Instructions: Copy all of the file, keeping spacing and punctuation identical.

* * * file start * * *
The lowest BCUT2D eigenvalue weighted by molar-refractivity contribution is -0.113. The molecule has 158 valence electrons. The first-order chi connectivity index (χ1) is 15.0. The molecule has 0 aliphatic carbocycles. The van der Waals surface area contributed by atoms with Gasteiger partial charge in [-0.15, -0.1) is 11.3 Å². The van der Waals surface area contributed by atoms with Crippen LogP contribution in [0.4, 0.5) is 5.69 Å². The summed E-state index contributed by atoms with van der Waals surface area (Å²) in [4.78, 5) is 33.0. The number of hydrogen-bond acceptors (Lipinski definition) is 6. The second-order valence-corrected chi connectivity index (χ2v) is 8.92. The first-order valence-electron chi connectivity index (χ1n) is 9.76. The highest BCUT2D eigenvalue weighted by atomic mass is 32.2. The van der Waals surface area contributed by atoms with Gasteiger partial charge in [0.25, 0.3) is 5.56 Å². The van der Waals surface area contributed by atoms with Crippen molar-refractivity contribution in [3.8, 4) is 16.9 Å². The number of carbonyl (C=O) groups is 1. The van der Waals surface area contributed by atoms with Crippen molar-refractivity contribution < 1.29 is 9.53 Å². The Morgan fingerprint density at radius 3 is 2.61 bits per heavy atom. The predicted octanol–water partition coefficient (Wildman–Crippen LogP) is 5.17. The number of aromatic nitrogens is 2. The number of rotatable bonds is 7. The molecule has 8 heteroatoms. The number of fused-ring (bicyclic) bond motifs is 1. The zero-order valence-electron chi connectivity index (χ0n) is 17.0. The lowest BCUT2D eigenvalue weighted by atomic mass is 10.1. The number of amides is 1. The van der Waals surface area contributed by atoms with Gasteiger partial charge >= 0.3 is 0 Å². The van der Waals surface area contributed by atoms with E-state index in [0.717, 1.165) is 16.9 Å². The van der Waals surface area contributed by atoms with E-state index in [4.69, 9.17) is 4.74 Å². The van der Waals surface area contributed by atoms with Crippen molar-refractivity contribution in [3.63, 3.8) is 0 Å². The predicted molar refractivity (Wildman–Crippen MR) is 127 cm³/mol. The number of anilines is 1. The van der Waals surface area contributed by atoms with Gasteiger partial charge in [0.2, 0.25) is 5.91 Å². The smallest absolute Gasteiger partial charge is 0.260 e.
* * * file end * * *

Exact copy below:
The lowest BCUT2D eigenvalue weighted by molar-refractivity contribution is -0.113. The molecule has 158 valence electrons. The first-order chi connectivity index (χ1) is 15.0. The molecule has 0 aliphatic carbocycles. The van der Waals surface area contributed by atoms with Gasteiger partial charge in [-0.15, -0.1) is 11.3 Å². The van der Waals surface area contributed by atoms with Crippen LogP contribution in [0.4, 0.5) is 5.69 Å². The summed E-state index contributed by atoms with van der Waals surface area (Å²) in [4.78, 5) is 33.0. The number of hydrogen-bond acceptors (Lipinski definition) is 6. The second-order valence-corrected chi connectivity index (χ2v) is 8.92. The first-order valence-electron chi connectivity index (χ1n) is 9.76. The highest BCUT2D eigenvalue weighted by atomic mass is 32.2. The van der Waals surface area contributed by atoms with Gasteiger partial charge in [0.25, 0.3) is 5.56 Å². The van der Waals surface area contributed by atoms with Crippen molar-refractivity contribution in [3.8, 4) is 16.9 Å². The number of carbonyl (C=O) groups is 1. The van der Waals surface area contributed by atoms with Crippen molar-refractivity contribution < 1.29 is 9.53 Å². The Morgan fingerprint density at radius 3 is 2.61 bits per heavy atom. The predicted octanol–water partition coefficient (Wildman–Crippen LogP) is 5.17. The number of aromatic nitrogens is 2. The number of rotatable bonds is 7. The molecule has 8 heteroatoms. The number of fused-ring (bicyclic) bond motifs is 1. The zero-order valence-electron chi connectivity index (χ0n) is 17.0. The lowest BCUT2D eigenvalue weighted by atomic mass is 10.1. The number of amides is 1. The van der Waals surface area contributed by atoms with Gasteiger partial charge >= 0.3 is 0 Å². The van der Waals surface area contributed by atoms with E-state index in [0.717, 1.165) is 16.9 Å². The van der Waals surface area contributed by atoms with E-state index in [4.69, 9.17) is 4.74 Å². The van der Waals surface area contributed by atoms with Crippen molar-refractivity contribution in [3.63, 3.8) is 0 Å². The predicted molar refractivity (Wildman–Crippen MR) is 127 cm³/mol. The number of anilines is 1. The van der Waals surface area contributed by atoms with Gasteiger partial charge in [0.2, 0.25) is 5.91 Å². The smallest absolute Gasteiger partial charge is 0.260 e.